IN MANY CASES, THE NET LOAN PAYMENT
WILL BE LESS THAN THE SAVINGS THE
SOLAR SYSTEM WILL GENERATE.
See the online chart at solartoday.org/doesitpay for a state-by-state analysis of return-on-investment for new solar installations.
within a few years. The cash-flow calculation compares the
estimated savings on the electric bill to the cost of the loan.
Monthly loan cost is the principal plus interest payment
required to pay off the loan, less any tax savings.
Home equity loans are often excellent sources of funds
because the payment terms can be long, the interest rates
on real estate-secured loans are relatively low and the interest is usually tax-deductible, so the net monthly payments
are often quite low. As stated, in many cases, the net loan
payment will be less than the savings the solar system will
generate. See solartoday.org/doesitpay for example cases
from around the United States and their returns, cash
flows and projected resale values.
Over time, electric rates usually rise, so the savings
increase, but the loan cost generally stays relatively constant,
so the situation gets better and better for the system owner,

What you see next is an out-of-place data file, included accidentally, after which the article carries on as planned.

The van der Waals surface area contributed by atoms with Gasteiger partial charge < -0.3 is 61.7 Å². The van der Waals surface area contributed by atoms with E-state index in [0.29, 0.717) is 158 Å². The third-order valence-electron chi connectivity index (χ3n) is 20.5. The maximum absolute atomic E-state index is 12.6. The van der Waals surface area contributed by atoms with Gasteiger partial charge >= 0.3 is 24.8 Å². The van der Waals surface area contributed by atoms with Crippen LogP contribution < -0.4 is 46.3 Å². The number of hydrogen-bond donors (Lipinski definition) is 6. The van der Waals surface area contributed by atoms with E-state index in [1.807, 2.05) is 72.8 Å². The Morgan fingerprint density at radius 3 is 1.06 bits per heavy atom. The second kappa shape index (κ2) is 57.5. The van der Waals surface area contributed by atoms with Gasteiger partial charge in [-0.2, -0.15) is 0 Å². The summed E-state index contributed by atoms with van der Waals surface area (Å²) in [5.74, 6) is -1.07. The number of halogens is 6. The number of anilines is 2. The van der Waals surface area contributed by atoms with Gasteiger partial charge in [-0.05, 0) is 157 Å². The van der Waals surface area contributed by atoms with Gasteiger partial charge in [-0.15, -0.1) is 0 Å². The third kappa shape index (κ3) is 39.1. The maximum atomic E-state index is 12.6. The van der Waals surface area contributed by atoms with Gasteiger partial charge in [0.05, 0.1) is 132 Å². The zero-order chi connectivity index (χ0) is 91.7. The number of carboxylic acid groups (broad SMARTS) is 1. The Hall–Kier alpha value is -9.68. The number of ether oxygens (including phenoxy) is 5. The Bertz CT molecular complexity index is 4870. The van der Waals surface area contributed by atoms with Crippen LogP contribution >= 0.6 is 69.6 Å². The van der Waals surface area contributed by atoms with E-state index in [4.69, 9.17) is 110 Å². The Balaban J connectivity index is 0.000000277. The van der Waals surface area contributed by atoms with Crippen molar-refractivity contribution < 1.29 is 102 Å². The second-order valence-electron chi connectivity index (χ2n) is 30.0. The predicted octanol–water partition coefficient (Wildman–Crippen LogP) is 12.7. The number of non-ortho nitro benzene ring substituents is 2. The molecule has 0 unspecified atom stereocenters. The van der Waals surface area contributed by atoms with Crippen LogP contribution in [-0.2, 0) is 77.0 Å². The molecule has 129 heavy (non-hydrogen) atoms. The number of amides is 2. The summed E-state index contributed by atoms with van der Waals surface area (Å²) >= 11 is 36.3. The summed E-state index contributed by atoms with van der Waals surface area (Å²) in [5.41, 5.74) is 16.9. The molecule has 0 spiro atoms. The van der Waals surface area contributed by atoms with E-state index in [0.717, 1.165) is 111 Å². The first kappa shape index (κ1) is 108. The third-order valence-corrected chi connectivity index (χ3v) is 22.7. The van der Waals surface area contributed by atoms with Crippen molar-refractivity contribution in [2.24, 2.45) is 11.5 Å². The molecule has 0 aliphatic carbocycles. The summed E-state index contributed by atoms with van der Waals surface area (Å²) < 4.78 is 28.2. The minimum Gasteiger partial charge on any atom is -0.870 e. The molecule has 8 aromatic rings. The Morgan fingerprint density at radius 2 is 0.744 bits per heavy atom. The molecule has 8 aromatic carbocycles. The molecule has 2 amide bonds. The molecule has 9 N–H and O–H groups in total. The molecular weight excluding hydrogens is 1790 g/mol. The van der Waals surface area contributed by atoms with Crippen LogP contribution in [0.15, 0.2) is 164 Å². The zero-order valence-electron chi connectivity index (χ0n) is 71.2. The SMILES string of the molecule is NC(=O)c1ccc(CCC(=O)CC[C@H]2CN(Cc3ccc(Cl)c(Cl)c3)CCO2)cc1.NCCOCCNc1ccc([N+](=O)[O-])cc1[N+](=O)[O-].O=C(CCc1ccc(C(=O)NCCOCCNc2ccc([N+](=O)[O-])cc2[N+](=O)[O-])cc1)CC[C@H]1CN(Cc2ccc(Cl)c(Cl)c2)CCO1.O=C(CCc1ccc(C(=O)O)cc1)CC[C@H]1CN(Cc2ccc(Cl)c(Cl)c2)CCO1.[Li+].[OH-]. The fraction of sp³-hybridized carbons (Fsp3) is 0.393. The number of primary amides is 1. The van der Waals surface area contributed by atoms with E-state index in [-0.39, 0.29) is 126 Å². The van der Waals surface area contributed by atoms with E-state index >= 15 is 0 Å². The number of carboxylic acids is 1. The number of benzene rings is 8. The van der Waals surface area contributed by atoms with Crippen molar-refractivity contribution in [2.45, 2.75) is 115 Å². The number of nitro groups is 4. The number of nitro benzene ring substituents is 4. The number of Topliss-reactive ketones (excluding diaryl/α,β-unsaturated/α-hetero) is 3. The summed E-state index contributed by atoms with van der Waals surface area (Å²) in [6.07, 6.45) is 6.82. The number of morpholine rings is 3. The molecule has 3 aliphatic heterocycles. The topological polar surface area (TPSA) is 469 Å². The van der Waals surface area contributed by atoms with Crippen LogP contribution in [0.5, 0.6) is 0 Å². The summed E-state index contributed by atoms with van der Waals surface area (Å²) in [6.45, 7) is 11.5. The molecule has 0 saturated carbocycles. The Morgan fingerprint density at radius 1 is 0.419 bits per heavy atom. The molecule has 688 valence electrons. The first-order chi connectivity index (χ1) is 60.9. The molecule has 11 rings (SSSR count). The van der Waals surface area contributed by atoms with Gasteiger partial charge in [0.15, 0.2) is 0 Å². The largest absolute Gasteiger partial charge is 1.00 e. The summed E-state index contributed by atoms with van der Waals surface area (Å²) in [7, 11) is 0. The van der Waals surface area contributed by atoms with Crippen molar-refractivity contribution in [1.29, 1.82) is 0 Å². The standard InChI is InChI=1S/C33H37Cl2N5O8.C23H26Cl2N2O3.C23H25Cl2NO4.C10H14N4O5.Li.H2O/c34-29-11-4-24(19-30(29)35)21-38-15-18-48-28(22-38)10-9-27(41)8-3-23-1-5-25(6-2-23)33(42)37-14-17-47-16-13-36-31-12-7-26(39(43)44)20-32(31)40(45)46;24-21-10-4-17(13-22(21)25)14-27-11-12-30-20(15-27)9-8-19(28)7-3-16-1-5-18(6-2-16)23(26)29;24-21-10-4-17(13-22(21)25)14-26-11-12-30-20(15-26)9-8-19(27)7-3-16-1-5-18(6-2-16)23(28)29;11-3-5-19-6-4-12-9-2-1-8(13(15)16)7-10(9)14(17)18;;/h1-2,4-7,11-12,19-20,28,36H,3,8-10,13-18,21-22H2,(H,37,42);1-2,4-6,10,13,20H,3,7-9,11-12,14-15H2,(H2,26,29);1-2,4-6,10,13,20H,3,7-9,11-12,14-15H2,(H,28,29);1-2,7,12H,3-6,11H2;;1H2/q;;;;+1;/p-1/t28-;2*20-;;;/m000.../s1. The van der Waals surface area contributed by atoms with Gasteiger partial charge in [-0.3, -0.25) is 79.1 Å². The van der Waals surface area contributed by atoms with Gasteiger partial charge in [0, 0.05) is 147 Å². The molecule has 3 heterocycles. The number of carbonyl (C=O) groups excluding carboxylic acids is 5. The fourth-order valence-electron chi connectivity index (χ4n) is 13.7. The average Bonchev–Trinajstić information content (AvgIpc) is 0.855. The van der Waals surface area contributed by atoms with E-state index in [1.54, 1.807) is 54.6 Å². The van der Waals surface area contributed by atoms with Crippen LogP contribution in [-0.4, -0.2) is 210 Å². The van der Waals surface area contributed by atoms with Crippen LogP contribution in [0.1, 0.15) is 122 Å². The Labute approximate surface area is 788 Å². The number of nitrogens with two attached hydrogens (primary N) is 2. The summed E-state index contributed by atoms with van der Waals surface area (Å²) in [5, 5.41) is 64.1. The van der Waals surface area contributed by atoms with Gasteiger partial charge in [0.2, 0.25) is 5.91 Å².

even as the savings from the system are paying off the loan.
Once the loan is paid off, all the savings go to the owner.
Those who don’t have equity available can explore other
options. Two rapidly growing options for homeowners
are commercial financial products applied to residential
situations. These are solar power purchase agreements
(PPA) and solar leases. In both cases, a “third party”
(someone other than the consumer or the installer)
owns the system placed on a consumer’s roof. The system
and its benefits are provided at little or no up-front cost
to the homeowner, reducing the homeowner’s invest-
ment, risk and need to find financing or cash.